# Optimization Methods

Optimization is the selection of a configuration while minimizing or maximizing an objective function. Let’s assume we have a objective function `f(x)`

and a goal function `g ∈ {min, max}`

. Then we search a configuration `Xᵢ`

which leads to the minimal or maximal value of `f(X)`

. The most simple way to find such configuration is to test different `X`

and to compare `f(xᵢ)`

. For example if we have three pairs of shoes sandals, boots and stilettos and my personal prettiness function `fₚ(s)`

mapping a shoe `s`

to numeric value representing how pretty it is. Then we estimate `fₚ`

for all three pairs and obtain `3`

for sandals, `9`

for boots and `0`

for stilettos. Assuming our goal function is max, then the optimal configuration is `s = boots`

. But what if the set of possible configuration is to large to test them all or the set of configurations is even infinite? In this case the solutions would be: Give up on optimality and search for the optimal configuration among the smaller subset, which can be tested. The subset can be generated by peeking the configurations randomly or if the configuration have an order define a raster with configuration for the subset.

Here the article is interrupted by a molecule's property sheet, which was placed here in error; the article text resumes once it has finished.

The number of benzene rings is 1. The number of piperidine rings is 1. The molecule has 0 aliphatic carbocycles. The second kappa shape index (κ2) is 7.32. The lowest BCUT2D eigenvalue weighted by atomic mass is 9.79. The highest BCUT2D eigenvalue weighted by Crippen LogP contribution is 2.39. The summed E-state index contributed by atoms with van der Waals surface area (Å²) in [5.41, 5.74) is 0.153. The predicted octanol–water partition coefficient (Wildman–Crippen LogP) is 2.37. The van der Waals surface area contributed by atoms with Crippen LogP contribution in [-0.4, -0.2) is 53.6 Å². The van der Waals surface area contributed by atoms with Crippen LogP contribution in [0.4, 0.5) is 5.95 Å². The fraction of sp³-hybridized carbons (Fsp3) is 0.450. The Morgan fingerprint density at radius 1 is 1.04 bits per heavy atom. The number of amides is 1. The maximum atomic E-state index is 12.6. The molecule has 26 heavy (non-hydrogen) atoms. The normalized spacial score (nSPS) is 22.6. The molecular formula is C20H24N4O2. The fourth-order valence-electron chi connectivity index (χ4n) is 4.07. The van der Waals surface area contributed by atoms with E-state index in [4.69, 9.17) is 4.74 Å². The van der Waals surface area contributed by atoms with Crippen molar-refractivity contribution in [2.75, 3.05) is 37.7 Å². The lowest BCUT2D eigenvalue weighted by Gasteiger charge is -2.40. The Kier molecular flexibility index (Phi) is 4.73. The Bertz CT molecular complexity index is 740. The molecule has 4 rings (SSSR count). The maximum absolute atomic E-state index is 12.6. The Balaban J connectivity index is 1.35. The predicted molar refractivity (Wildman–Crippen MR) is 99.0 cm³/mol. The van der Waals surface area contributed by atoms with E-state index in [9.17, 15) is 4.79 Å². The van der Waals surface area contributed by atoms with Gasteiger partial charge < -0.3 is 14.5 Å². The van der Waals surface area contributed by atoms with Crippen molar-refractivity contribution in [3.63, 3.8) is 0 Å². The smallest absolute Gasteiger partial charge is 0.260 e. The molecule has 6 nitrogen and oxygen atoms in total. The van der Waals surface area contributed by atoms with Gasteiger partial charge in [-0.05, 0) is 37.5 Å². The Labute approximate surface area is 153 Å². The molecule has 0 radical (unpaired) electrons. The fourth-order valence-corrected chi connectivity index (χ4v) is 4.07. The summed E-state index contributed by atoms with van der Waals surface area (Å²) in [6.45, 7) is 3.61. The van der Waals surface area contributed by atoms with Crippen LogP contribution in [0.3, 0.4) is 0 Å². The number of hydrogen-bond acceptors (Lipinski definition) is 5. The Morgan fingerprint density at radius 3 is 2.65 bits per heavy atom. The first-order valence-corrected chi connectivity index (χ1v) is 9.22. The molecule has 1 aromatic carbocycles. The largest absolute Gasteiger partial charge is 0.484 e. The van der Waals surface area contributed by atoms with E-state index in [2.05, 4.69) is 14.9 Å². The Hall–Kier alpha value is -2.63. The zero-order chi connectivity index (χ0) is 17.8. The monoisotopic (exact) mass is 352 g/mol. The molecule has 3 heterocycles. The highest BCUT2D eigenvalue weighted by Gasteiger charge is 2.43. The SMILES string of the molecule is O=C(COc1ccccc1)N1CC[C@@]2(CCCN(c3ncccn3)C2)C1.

There is a variety of optimization problems which allow us to handle large number of possible configuration more elegant then randomly selecting a subset. When we work with problems based on differentiable objective functions we are able to determine whether a particular configuration is not optimal and where to search for the optimum next time.

# Related

- [slides] Convolutional Neural Networks
- [theoretical-background] Optimization Using (Stochastic) Gradient Decent
- [] Neural Networks Basics
- [slides] Neural Networks - Basics

Author: | Artem Leichter |

Last modified: | 2018-10-18 |